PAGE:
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In Rails we can do the following in case a value doesn't exist to avoid an error:

@myvar = @comment.try(:body)

What is the equivalent when I'm digging deep into a hash and don't want to get an error?

@myvar = session[:comments][@comment.id]["temp_value"] 
# [:comments] may or may not exist here

In the above case, session[:comments]try[@comment.id] doesn't work. What would?

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Related question: stackoverflow.com/questions/4371716/… –  Andrew Grimm Jun 3 '11 at 9:22

7 Answers 7

up vote 89 down vote accepted

You forgot to put a . before the try:

@myvar = session[:comments].try(:[], @comment.id)

since [] is the name of the method when you do [@comment.id].

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It's giving me the error No method name given. This is to the beginning of the loop: unless session[:profile_activity].try[@profile.id] –  sscirrus Jun 3 '11 at 9:05
@sscirrus: Sorry, my mistake. I've edited my answer accordingly. Try the new answer. –  Andrew Grimm Jun 3 '11 at 9:15
Since :[] looks a little weird within try, you could also write this as session[:comments].try(:fetch, @comment.id). –  svoop Mar 27 '12 at 8:31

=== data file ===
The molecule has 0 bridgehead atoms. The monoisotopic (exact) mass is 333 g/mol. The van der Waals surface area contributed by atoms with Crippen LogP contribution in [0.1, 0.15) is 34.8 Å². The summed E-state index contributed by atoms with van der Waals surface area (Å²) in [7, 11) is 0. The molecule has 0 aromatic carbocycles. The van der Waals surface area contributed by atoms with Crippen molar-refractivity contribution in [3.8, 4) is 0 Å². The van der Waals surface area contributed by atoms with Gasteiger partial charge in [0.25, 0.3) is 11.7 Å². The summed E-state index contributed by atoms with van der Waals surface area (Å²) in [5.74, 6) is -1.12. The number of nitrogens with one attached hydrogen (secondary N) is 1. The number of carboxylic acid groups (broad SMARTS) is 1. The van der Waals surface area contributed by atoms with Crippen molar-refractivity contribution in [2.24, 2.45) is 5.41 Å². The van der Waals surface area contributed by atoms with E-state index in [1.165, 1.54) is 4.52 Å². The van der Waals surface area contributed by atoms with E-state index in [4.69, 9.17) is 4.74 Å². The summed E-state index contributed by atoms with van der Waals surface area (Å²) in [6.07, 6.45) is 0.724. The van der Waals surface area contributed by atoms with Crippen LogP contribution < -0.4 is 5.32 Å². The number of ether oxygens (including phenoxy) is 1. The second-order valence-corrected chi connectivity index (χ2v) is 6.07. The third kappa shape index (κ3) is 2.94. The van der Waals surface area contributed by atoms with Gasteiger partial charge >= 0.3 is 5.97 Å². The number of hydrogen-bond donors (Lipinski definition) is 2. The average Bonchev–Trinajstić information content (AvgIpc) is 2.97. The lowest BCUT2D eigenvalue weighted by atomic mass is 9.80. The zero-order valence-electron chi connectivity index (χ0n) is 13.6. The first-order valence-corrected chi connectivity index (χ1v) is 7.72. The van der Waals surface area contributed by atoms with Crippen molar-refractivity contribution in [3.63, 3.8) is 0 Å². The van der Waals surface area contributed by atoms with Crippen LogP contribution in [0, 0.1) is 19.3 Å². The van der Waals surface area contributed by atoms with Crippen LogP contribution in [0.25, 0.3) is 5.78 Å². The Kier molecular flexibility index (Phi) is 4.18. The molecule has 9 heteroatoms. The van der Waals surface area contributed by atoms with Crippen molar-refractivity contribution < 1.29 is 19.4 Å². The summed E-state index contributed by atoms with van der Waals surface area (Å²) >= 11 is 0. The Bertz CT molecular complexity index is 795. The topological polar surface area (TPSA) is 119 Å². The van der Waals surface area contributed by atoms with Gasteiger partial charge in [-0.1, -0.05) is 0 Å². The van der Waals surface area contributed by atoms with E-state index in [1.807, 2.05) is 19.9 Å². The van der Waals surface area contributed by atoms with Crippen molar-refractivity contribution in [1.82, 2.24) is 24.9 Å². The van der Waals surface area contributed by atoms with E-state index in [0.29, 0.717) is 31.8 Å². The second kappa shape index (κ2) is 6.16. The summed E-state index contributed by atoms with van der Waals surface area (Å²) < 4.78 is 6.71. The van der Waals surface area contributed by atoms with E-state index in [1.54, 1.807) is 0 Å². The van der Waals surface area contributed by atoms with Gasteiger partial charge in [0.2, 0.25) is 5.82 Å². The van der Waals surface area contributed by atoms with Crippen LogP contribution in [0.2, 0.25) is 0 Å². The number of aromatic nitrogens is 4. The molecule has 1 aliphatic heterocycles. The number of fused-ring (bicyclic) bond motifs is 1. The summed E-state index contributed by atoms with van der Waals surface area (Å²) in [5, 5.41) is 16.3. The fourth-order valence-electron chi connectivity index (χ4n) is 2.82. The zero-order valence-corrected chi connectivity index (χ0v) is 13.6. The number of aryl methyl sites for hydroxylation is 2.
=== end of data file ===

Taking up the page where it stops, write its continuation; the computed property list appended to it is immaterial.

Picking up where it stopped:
fetch throws an error if the key is not found, unless you pass a default. So you would need to write: session[:comments].try(:fetch, @comment.id, nil) –  rigyt Jun 13 '12 at 10:56
Ah beautiful! Thanks. –  Abram Apr 11 at 16:06

The most beautiful solution is an old answer by Mladen Jablanović, as it lets you to dig in the hash deeper than you could with using direct .try() calls, if you want the code still look nice:

class Hash
  def get_deep(*fields)
    fields.inject(self) {|acc,e| acc[e] if acc}

You should be careful with various objects (especially params), because Strings and Arrays also respond to :[], but the returned value may not be what you want, and Array raises exception for Strings or Symbols used as indexes.

That is the reason why in the suggested form of this method (below) the (usually ugly) test for .is_a?(Hash) is used instead of (usually better) .respond_to?(:[]):

class Hash
  def get_deep(*fields)
    fields.inject(self) {|acc,e| acc[e] if acc.is_a?(Hash)}